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Friday Financial Five- November 7th, 2014

Friday, November 07, 2014


Financial ramifications of the election results

Republicans were successful in winning elections on a national level, but their Congressional majority doesn’t mean there will be significant economic policy shifts. Interest rates and inflation are low, housing has rebounded, and the unemployment rate has reduced significantly. Based on many winners’ campaign platforms, reforming pieces of the Affordable Care Act would seem to be the primary objective, as eliminating the Act entirely doesn’t seem like an achievable goal. The law negatively impacted employment, and reformation in certain areas could lead to more full time work across the country.

Four states raise the minimum wage

To combat income inequality and keep pace with inflation, several states voted to raise the state minimum wage above the federal minimum of $7.25. Alaska voted to raise the wage to $9.75 per hour, Nebraska went up to $9 per hour, and Arkansas and South Dakota moved to $8.50 per hour. In one of the wealthier and more expensive areas of the country, San Francisco, a recent vote raised the minimum wage to $15 per hour. This level of increase may not be sustainable in other areas. Just as the implementation of the health law affected employment decisions, changes to the minimum wage could have a similar effect. 

Projections for future inflation

This week, former Fed chairman, Ben Bernanke, provided some insight into the Fed’s thinking under his leadership, chiding those that expected Quantitative Easing to result in much higher price increases. According to Bernanke, runaway inflation “was never a risk” and “is not a risk now”. While the Federal Reserve continues to target a goal of 2 percent interest, the bond market continues to price as if this is extremely unlikely. According to Bloomberg, the predicted annual rise in consumer prices is expected to be 1.5% annually over the next five years.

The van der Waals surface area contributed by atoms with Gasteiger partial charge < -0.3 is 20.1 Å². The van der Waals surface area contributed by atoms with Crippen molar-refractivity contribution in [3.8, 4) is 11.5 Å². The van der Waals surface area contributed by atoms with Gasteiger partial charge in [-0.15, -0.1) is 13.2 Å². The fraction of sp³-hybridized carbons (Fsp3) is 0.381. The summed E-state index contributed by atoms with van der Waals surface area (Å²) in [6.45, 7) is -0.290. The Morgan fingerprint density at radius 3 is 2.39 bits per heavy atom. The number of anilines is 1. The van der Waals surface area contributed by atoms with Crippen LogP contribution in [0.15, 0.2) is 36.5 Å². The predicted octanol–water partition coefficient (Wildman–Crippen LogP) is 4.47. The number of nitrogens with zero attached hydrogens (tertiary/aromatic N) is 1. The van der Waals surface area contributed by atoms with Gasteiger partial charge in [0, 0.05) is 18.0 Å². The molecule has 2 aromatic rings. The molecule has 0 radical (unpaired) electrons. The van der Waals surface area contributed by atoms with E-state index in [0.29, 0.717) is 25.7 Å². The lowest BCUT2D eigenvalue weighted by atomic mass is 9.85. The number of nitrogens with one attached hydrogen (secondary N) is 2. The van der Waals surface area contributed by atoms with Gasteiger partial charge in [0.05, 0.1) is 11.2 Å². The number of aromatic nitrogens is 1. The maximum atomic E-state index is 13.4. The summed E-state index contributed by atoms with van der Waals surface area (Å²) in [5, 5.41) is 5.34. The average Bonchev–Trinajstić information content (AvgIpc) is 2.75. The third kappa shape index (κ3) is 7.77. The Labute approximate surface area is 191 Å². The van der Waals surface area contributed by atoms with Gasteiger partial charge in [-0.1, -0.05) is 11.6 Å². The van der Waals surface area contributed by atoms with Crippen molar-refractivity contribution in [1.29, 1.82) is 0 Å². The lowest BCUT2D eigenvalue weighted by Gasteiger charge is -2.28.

More research on ROE (Return on Education)

Two college professors have expanded on their research regarding education’s value. The original book, Academically Adrift, followed more than 2,000 college students and monitored their progress in school. The recent follow up work, Aspiring Adults Adrift: Tentative Transitions in College, attempts to chart the progress of those graduates from the first book. The results are far from inspiring. A quarter of them were still living at home and twenty three percent were unemployed or underemployed. Less than half of the graduates that were working were making $40,000 or more. While the study spanned 24 unnamed institutions, it certainly raises an eyebrow given the huge tuition costs associated with many colleges and universities.

Taxed to high heaven

Oregon and Alaska voted to legalize and tax recreational marijuana this week, but those looking to get into the business should pay attention to other states. According to a story in USA Today, an early 80’s tax provision doesn’t allow business owners to deduct any of the “costs of selling” their product, including salaries. They also get taxed at a higher federal rate. This makes it difficult for owners in Colorado and Washington to make a profit and stay in business. While there has been a push to revise the tax code, otherwise known as 280E, there doesn’t seem to be a big push in Congress to make it happen.

Dan Forbes is a regular contributor on financial issues. He is a CFP Board Ambassador. He leads the firm Forbes Financial Planning, Inc in Providence, RI and can be reached at [email protected].


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